An Oregon bill that requires waste incinerators to continuously monitor a broader range of emissions became law on Aug. 4 with the signature of Gov. Tina Kotek. Environmental advocates say it’s the first state law to do so.
The law, which was crafted in part to address complaints about Covanta’s Marion facility, requires operators to submit a plan to achieve compliance within three months of the law’s enactment. It directs the state Department of Environmental Quality to approve each plan, and the agency is expected to submit a report to the legislature on incinerators' plans by Sept. 15, 2024. Emissions that must be monitored include carbon monoxide, sulfur dioxide, nitrogen oxides, dioxin, furan, lead, mercury and arsenic.
State Sen. Deb Patterson, one of the bill's chief sponsors, said she served as clergy in a congregation downwind from the facility, and many members died of cancer. "We need to do all we can to be sure that the air we are breathing is safe," she said in a statement following the bill becoming law.
A spokesperson for Covanta said that “every waste-to-energy facility in the country” already uses continuous emissions monitoring systems under federal requirements and that it tracks carbon monoxide, sulfur dioxide, nitrogen oxides and opacity “daily, hourly, or by minute intervals.”
Covanta continuously monitors those four emission components, the Salem Statesman Journal reported in June. It previously tested annually for the rest of the pollutants and the new law now requires it to monitor continuously.
Covanta’s facility, located in Marion County, Oregon, accepts a mixture of MSW and regulated medical waste. An early version of the bill took aim at the medical waste the facility accepts, as advocates say it’s the last incinerator on the West Coast to do so. Covanta argued in written testimony that the medical waste stream is more homogenous than MSW and its current permit reflects the challenges and emissions that come from both of the waste streams it processes.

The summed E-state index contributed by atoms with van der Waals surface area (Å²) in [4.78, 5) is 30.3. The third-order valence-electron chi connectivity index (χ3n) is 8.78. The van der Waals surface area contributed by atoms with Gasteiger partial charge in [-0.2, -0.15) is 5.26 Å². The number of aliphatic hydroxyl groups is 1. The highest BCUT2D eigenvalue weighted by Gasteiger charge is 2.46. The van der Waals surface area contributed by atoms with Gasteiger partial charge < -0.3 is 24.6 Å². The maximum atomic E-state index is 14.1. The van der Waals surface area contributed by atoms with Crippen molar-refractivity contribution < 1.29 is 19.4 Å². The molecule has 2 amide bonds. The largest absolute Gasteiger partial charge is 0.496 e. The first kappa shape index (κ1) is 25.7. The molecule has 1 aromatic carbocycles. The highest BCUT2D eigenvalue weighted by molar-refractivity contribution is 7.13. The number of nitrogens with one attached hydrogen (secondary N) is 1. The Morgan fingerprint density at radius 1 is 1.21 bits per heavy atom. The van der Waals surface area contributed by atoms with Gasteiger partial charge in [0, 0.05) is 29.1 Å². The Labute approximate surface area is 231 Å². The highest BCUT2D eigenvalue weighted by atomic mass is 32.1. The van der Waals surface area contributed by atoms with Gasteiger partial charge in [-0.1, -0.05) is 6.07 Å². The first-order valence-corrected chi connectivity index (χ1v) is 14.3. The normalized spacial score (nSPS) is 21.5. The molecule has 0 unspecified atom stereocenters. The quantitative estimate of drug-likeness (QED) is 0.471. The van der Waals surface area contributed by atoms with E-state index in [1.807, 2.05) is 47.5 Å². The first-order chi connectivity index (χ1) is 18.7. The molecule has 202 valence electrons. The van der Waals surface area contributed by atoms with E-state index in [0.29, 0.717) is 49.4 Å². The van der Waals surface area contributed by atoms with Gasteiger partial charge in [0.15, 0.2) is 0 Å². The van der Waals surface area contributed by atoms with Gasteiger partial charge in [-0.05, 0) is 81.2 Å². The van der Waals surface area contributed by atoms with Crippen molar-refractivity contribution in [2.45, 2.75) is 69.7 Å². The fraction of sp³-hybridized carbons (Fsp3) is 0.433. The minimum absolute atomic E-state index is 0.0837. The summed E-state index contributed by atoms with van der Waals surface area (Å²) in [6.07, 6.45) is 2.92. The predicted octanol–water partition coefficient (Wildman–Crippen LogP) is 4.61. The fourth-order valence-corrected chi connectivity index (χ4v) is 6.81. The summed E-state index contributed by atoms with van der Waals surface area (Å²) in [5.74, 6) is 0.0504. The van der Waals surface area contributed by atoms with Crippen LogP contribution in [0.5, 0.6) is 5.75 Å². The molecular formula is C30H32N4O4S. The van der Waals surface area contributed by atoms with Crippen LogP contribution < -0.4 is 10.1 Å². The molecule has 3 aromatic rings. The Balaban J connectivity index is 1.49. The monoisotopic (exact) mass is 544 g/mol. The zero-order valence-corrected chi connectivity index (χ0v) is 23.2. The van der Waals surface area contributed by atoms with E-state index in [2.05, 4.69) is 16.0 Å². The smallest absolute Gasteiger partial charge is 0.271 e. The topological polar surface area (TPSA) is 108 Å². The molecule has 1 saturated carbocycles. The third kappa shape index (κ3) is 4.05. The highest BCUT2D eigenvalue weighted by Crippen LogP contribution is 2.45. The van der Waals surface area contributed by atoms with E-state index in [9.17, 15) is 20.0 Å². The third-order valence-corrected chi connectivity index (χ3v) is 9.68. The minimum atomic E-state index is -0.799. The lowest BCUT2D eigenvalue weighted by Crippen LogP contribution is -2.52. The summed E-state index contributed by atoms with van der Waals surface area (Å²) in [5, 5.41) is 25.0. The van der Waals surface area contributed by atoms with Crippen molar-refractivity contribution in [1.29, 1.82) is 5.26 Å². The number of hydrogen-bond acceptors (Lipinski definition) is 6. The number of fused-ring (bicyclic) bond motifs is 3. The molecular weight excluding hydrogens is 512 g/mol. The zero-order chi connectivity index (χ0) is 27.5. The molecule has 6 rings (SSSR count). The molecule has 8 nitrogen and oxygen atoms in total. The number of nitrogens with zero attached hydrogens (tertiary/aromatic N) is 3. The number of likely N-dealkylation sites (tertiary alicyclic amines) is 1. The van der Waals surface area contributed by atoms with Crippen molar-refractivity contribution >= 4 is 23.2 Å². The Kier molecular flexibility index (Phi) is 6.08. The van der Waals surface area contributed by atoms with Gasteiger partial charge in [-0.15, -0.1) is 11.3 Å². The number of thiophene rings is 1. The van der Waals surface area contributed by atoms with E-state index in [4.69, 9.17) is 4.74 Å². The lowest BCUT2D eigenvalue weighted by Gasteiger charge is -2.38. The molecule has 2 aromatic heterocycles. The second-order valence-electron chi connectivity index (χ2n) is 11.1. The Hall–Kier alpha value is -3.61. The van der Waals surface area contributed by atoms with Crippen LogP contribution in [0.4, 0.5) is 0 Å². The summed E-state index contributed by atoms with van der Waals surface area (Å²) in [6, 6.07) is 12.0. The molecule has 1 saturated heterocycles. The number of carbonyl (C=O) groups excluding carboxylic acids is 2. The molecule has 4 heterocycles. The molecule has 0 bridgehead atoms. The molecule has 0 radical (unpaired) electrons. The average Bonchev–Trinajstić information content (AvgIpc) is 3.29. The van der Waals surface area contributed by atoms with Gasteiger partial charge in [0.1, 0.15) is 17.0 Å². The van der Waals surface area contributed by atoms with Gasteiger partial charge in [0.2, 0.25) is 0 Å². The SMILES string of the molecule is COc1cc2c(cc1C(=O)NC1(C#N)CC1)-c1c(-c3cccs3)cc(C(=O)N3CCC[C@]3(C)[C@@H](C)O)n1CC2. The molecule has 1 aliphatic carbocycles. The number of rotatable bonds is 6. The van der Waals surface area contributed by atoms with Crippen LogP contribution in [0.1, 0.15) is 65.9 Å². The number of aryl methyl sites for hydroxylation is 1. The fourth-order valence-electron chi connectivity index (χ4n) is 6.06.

The final version of the bill limits the amount of medical waste a municipal waste incinerator can combust to 18,000 tons per year. The Covanta facility takes in about 550 tons of total waste per day and generates 13 megawatts of energy annually, per a county webpage. It processes 90% of Marion County’s waste, the rest of which is landfilled, according to the county.
Environmental groups have praised the bill's passage, saying continuous monitoring “provides a more accurate depiction of the levels of toxic emissions discharged into our air and atmosphere on a daily basis.” They cite studies of European incinerators that found dioxin emissions were anywhere from 32 to 1,290 times higher than is reported through short-term sampling.
“Continuous monitoring and continuous sampling technologies have been tested and verified by the U.S. Environmental Protection Agency since 2006, and are available for a wide range of regulated air pollutants from waste incinerators," Mike Ewall, founder and director of the Energy Justice Network, said in a statement. "Dioxins and furans — the most toxic chemicals known to science — are probably the most underestimated.”
Editor’s note: This story has been updated to include a statement from Covanta and to correct information on how the bill became law.